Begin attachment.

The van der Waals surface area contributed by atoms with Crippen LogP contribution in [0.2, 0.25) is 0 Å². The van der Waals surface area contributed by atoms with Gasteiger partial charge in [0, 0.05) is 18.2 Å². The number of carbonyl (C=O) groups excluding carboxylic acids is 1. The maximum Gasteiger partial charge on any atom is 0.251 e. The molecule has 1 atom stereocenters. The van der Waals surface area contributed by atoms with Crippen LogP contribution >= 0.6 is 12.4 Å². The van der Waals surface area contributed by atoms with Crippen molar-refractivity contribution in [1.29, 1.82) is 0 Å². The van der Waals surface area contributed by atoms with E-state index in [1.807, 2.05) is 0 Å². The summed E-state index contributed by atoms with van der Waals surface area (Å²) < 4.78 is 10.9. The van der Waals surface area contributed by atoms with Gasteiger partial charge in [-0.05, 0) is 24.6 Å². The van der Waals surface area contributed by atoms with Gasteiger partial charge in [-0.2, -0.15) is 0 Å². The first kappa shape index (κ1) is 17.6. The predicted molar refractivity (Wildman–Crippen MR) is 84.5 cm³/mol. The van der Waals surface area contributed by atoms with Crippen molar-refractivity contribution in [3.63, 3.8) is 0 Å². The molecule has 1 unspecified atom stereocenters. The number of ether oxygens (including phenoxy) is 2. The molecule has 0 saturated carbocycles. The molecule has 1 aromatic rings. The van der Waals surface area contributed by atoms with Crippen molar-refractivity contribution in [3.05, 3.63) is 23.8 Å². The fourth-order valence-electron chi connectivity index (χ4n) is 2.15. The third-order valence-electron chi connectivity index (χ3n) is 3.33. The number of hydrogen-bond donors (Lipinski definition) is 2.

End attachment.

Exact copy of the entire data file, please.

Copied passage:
The van der Waals surface area contributed by atoms with Crippen LogP contribution in [0.2, 0.25) is 0 Å². The van der Waals surface area contributed by atoms with Gasteiger partial charge in [0, 0.05) is 18.2 Å². The number of carbonyl (C=O) groups excluding carboxylic acids is 1. The maximum Gasteiger partial charge on any atom is 0.251 e. The molecule has 1 atom stereocenters. The van der Waals surface area contributed by atoms with Crippen LogP contribution >= 0.6 is 12.4 Å². The van der Waals surface area contributed by atoms with Crippen molar-refractivity contribution in [1.29, 1.82) is 0 Å². The van der Waals surface area contributed by atoms with E-state index in [1.807, 2.05) is 0 Å². The summed E-state index contributed by atoms with van der Waals surface area (Å²) < 4.78 is 10.9. The van der Waals surface area contributed by atoms with Gasteiger partial charge in [-0.05, 0) is 24.6 Å². The van der Waals surface area contributed by atoms with Gasteiger partial charge in [-0.2, -0.15) is 0 Å². The first kappa shape index (κ1) is 17.6. The predicted molar refractivity (Wildman–Crippen MR) is 84.5 cm³/mol. The van der Waals surface area contributed by atoms with Crippen molar-refractivity contribution in [3.63, 3.8) is 0 Å². The molecule has 1 unspecified atom stereocenters. The number of ether oxygens (including phenoxy) is 2. The molecule has 0 saturated carbocycles. The molecule has 1 aromatic rings. The van der Waals surface area contributed by atoms with Crippen molar-refractivity contribution in [3.05, 3.63) is 23.8 Å². The fourth-order valence-electron chi connectivity index (χ4n) is 2.15. The third-order valence-electron chi connectivity index (χ3n) is 3.33. The number of hydrogen-bond donors (Lipinski definition) is 2.